What are we looking for?
Looking under the hood of Canada’s largest ETFs to see which have the most socially responsible investments.
Against the backdrop of things such as climate change, gender pay gaps and mass shootings across the United States and the world, investors are starting to think more acutely about the companies and activities they are supporting through their investments.
According to an investor survey by the Responsible Investment Association of Canada, 86 per cent of investors agree that financial advisers and institutions should be knowledgeable about how environmental, social and governance risk could affect their investments. Interest in responsible investment decreased with age (meaning younger people are more interested), increased with education level and was significantly higher among respondents with children compared to those without children.
The 2018 survey had a particular focus on climate change and found that 80 per cent of investors are concerned about climate change, with respondents in Ontario and B.C. showing the most concern and the least coming from the Prairies. However, many investors don’t actually pick the companies they invest in, but rather rely on institutions managing funds, and increasingly exchange-traded funds (ETFs), to determine which companies they will ultimately own.
Here, we will screen for the 10 largest equity ETFs in Canada and see how exposed they are to some of these issues.
· We will look at the weighted (by per cent exposure) absolute carbon footprint for the fund as well as carbon emissions scaled per million dollars of revenue. Carbon emission disclosures aren’t mandated by regulators so when a company doesn’t disclose emissions Refinitiv uses a patented methodology to estimate the company’s carbon footprint;
· Next, we look at gender diversity statistics at the board, executive, management and work force level;
· Finally, we look at the average amount of revenue coming from both tobacco and armaments for companies held by the fund.
More about Refinitiv
Refinitiv, formerly the Financial & Risk business of Thomson Reuters, is one of the world’s largest providers of financial markets data and infrastructure, serving over 40,000 institutions in over 190 countries. With a dynamic combination of data, insights, technology and news from Reuters, our customers can access solutions for every challenge, including a breadth of applications, tools and content – all supported by human expertise.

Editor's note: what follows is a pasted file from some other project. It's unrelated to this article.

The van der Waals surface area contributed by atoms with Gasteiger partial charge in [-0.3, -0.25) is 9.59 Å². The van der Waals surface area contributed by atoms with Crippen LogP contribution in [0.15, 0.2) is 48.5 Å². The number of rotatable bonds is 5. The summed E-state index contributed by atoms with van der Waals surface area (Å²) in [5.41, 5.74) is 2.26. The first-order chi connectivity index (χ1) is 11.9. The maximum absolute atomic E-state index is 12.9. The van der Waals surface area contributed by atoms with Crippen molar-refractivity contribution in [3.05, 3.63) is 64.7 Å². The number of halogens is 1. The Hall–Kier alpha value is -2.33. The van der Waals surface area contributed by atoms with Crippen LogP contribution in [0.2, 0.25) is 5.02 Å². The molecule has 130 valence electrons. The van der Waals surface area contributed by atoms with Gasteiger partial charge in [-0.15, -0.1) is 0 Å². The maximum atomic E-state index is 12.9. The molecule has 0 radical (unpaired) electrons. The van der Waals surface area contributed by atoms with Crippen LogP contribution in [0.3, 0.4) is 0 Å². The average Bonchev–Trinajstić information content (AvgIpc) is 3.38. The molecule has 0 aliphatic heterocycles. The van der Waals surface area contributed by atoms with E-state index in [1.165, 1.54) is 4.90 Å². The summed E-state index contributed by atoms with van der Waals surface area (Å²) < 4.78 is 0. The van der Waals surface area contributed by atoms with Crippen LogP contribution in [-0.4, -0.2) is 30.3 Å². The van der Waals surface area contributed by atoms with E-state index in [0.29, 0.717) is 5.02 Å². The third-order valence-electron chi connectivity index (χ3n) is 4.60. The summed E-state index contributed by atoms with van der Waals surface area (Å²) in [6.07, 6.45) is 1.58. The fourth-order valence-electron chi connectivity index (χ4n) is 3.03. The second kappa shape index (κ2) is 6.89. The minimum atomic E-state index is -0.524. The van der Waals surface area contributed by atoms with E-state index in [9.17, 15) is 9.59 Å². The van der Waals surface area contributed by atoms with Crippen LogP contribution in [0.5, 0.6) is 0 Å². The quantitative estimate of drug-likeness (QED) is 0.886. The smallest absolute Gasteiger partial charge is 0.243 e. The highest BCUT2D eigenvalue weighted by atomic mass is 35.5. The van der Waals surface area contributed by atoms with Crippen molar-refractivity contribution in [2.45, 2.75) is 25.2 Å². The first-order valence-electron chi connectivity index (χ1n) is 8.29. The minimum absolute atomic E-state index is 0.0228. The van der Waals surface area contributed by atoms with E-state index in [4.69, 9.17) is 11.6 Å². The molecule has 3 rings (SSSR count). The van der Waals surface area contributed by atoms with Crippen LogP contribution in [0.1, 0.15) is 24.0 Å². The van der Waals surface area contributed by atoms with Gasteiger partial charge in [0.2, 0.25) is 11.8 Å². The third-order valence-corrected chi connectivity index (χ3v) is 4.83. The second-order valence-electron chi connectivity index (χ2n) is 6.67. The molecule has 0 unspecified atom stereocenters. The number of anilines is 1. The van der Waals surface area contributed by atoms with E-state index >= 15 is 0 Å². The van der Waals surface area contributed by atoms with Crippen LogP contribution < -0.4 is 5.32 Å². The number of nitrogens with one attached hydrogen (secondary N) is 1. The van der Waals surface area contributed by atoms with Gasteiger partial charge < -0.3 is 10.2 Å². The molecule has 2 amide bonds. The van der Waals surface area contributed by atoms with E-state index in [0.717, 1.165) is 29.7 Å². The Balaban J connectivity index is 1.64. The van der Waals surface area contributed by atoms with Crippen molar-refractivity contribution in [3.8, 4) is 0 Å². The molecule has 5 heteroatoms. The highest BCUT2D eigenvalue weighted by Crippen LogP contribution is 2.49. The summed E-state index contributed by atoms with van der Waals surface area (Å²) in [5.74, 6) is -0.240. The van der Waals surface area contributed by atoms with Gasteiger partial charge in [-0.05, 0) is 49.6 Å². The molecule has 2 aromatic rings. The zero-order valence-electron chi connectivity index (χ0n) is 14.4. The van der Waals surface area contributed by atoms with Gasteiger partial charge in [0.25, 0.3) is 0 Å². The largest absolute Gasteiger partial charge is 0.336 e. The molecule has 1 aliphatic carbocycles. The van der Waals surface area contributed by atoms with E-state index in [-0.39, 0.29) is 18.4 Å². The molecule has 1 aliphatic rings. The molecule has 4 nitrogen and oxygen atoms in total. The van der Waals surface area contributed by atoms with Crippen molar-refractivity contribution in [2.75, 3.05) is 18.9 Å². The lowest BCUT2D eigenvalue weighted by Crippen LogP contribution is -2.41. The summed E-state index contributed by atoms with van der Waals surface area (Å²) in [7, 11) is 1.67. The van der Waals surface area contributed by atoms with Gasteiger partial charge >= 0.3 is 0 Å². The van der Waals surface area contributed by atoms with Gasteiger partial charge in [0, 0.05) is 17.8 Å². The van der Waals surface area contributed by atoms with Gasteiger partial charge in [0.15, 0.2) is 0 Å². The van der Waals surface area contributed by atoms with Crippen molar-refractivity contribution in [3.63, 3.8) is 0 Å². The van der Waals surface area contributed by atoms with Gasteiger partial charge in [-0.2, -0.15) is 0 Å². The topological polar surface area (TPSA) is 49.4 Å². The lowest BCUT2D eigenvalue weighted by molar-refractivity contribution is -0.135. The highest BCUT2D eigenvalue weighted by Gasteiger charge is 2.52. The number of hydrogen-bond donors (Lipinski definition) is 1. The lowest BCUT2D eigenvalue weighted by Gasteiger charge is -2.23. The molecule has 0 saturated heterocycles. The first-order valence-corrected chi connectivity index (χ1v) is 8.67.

What we found
In terms of carbon, the EAFE – Europe, Australasia and Far East – funds, which many Canadian investors would use for their ex-North America or “international” exposure, have the highest absolute emissions, but it is the Canadian funds that emit the most relative to revenues – especially the preferred share and dividend funds that income-oriented investors would gravitate to.
However, the Canadian preferred shared and dividend funds have the highest gender diversity stats, although every fund shows a decreasing proportion of women as you move from the work force to management to executive levels.
When we look at both tobacco and armaments, it is again the EAFE funds that provide the most exposure with an average of roughly US$4-billion and US$1-billion coming from tobacco and armaments respectively.
Hugh Smith, CFA, MBA is the manager of Refinitiv’s Investment Management business for the Americas, and is a Director on the Board of the Responsible Investment Association of Canada.
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